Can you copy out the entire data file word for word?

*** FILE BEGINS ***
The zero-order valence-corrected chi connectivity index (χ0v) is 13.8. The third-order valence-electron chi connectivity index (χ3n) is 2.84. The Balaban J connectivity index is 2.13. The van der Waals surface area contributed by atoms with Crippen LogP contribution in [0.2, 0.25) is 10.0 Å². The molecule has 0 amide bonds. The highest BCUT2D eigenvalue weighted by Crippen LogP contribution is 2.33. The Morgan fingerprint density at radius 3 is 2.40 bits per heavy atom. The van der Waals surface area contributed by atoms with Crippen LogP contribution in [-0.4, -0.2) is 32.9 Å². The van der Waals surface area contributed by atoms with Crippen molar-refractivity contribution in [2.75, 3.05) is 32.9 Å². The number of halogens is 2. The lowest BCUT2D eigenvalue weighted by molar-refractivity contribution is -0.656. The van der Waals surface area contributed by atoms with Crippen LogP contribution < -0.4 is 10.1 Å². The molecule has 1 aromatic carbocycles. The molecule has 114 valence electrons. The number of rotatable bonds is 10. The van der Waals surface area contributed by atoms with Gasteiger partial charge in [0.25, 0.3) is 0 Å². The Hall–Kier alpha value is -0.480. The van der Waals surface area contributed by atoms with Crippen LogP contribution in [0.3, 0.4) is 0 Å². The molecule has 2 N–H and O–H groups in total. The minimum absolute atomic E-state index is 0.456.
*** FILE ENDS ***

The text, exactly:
The zero-order valence-corrected chi connectivity index (χ0v) is 13.8. The third-order valence-electron chi connectivity index (χ3n) is 2.84. The Balaban J connectivity index is 2.13. The van der Waals surface area contributed by atoms with Crippen LogP contribution in [0.2, 0.25) is 10.0 Å². The molecule has 0 amide bonds. The highest BCUT2D eigenvalue weighted by Crippen LogP contribution is 2.33. The Morgan fingerprint density at radius 3 is 2.40 bits per heavy atom. The van der Waals surface area contributed by atoms with Crippen LogP contribution in [-0.4, -0.2) is 32.9 Å². The van der Waals surface area contributed by atoms with Crippen molar-refractivity contribution in [2.75, 3.05) is 32.9 Å². The number of halogens is 2. The lowest BCUT2D eigenvalue weighted by molar-refractivity contribution is -0.656. The van der Waals surface area contributed by atoms with Crippen LogP contribution < -0.4 is 10.1 Å². The molecule has 1 aromatic carbocycles. The molecule has 114 valence electrons. The number of rotatable bonds is 10. The van der Waals surface area contributed by atoms with Gasteiger partial charge in [0.25, 0.3) is 0 Å². The Hall–Kier alpha value is -0.480. The van der Waals surface area contributed by atoms with Crippen LogP contribution in [0.3, 0.4) is 0 Å². The molecule has 2 N–H and O–H groups in total. The minimum absolute atomic E-state index is 0.456.